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PRP Stem Cell Treatment Overview

Stem Cell & PRP (Platelet Rich Plasma) Treatment


With thousands of injections performed as part of a prospective study begun in 2010, we are one of the most experienced orthopaedic centers in the world in the use of this treatment.


Overall most, but not all, patients show significant benefit. Through statistical analysis of our extensive database, we are able to show patients the likely success rate for treatment for their particular disorder and its level of severity. Numerous peer-reviewed published research papers have shown beneficial results. Our own internal data has also shown significant benefit. We are preparing several papers for publication to share our extensive experience. In general, patients respond for at least one year, and often much longer and sometimes permanently to one or two injections.

Our Data & Our Study:

You will be asked to fill out initial paperwork so that we may assess a rating of your initial condition. Then every six months we update this data as part of an ongoing study so that we can assess the results. We use sophisticated Socrates software for this purpose to assess our results and generate statistics from it. Our ongoing prospective study is the largest by an orthopaedic surgeon of which I am aware. This follow-up allows me to give you evidence-based data regarding the likelihood of success for your problem depending on its location and severity. Carrying out this study is quite costly and I fund it personally through my 501c3 clinical research and education foundation. I go to this expense because I believe it is incumbent on those at the cutting edge of this field to generate data on which to base treatment decisions and to help advance the field for the benefit of others.

Number of Injections:

Unlike many centers that perform three injections, we initially perform only one injection and then wait one month to gauge the full effect. For many patients, this is all they will need. Some patients will need a second for further improvement. Very rarely will a patient need a third initially.


In general, patients who initially respond to these treatments continue to respond, and some of our earliest patients have had continued good results more than five years after initial treatment with periodic repeat treatment.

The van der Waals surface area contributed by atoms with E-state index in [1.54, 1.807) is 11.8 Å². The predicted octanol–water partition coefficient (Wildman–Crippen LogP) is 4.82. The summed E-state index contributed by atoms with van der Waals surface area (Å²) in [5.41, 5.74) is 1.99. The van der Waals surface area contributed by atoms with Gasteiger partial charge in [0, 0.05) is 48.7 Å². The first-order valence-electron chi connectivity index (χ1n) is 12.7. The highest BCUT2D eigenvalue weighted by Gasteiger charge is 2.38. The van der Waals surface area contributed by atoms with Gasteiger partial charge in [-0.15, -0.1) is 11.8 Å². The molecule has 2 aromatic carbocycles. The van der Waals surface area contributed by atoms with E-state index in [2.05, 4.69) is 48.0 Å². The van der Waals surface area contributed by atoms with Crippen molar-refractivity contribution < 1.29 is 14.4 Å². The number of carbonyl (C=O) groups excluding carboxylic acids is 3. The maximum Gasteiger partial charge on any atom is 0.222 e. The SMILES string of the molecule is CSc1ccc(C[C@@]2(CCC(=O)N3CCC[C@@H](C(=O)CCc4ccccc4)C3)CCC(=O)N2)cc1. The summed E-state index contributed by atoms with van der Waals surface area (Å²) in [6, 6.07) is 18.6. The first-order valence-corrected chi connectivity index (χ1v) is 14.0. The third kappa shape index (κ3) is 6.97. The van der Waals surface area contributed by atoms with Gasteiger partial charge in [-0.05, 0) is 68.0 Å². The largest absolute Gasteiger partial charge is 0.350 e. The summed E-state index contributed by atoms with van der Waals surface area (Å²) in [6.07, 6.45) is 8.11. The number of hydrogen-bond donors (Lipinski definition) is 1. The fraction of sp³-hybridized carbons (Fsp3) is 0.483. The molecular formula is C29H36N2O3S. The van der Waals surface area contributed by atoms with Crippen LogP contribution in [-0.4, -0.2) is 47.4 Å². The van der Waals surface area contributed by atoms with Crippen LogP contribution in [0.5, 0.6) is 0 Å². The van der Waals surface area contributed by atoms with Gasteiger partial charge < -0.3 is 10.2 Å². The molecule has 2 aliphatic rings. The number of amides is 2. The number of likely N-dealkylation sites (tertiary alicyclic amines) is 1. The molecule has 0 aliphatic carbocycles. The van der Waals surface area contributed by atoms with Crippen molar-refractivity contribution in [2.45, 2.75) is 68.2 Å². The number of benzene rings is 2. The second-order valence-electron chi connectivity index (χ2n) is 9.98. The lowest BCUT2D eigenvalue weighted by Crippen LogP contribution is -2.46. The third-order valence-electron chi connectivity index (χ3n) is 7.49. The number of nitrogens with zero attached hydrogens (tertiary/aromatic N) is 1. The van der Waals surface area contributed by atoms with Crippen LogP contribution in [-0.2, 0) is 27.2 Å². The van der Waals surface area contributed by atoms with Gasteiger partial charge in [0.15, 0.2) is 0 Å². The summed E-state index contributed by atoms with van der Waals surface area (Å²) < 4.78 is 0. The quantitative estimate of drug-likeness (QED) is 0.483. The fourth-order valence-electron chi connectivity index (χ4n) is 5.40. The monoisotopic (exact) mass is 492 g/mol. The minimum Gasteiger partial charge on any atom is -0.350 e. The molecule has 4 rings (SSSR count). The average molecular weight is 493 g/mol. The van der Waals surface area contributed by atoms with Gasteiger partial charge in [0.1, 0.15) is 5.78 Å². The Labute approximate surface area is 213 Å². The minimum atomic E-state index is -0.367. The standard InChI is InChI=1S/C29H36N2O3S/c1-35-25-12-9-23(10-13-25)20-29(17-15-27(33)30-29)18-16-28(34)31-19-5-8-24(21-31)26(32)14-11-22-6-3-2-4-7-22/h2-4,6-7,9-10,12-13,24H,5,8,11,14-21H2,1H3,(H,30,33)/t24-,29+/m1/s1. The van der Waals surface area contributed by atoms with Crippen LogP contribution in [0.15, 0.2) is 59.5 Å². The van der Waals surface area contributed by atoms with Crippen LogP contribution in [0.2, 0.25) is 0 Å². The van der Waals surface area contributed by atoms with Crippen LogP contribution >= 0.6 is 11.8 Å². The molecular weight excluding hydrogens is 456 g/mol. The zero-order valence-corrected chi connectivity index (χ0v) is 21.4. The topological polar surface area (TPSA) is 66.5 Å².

Adverse Events:

Although theoretically possible, we have had no infections or significant adverse events.


Neither insurance companies nor medicare pay for PRP nor Stem Cell injections. However, our out-of-pocket cost of treatment is among the lowest in the country. We endeavor to make this treatment available to all, not just people of wealth.

How PRP and Mesenchymal Stem Cells Work:

Platelets and Stem Cells contain growth factors, such as Platelet Derived Growth Factor and Transforming Growth Factor Beta that enhance the healing of damaged tissue; and anti-inflammatory cytokines - hormone-like substances, such as interleukin 1 receptor antagonist - that decrease inflammation and tissue destruction naturally. They also contain lubricin, a naturally occurring substance that decreases friction in the joint.

How PRP is Prepared:

40cc of blood (3 teaspoons) of blood is drawn. It is then twice centrifuged to remove red blood cells and then excess plasma to reduce the volume to 4cc of plasma with the platelet count roughly quintupled. Studies have shown this to be in the optimal range for clinical efficacy. The PRP is then treated in the Adilight which has been shown to increase the amount of Interleukin 1 receptor antagonist. Some other single-spin techniques do not raise the concentration to this level and may not be as effective. From blood draw to injection, the total elapsed time is generally under one hour.

How Stem Cells & Fat are Prepared:

The patient lays face down and the posterior iliac crest (a pelvic bone behind the love handle area) is sterilely cleaned. This bone serves as an attachment point for muscle but has no weight-bearing function. The hip and spine are not involved. A thin needle then injects lidocaine into the skin and the periosteum, the surface of the bone, to numb it. Then a larger needle is tapped into the space between the outer and inner hard bone where a small amount of bone marrow is aspirated. There is little if any pain involved in this process. No sedation is used or needed. Then the patient is turned on their side and a thin cannula is used to inject saline/lidocaine solution into the fat of the love handle and buttock area to numb it and partially liquefy the fat. Very little discomfort occurs. Then another thin cannula withdraws a little over a teaspoon of fat generally with no pain at all. This fat is washed, sized, gently centrifuged, and treated with the adilight all in accordance with FDA regulations – in preparation for injection.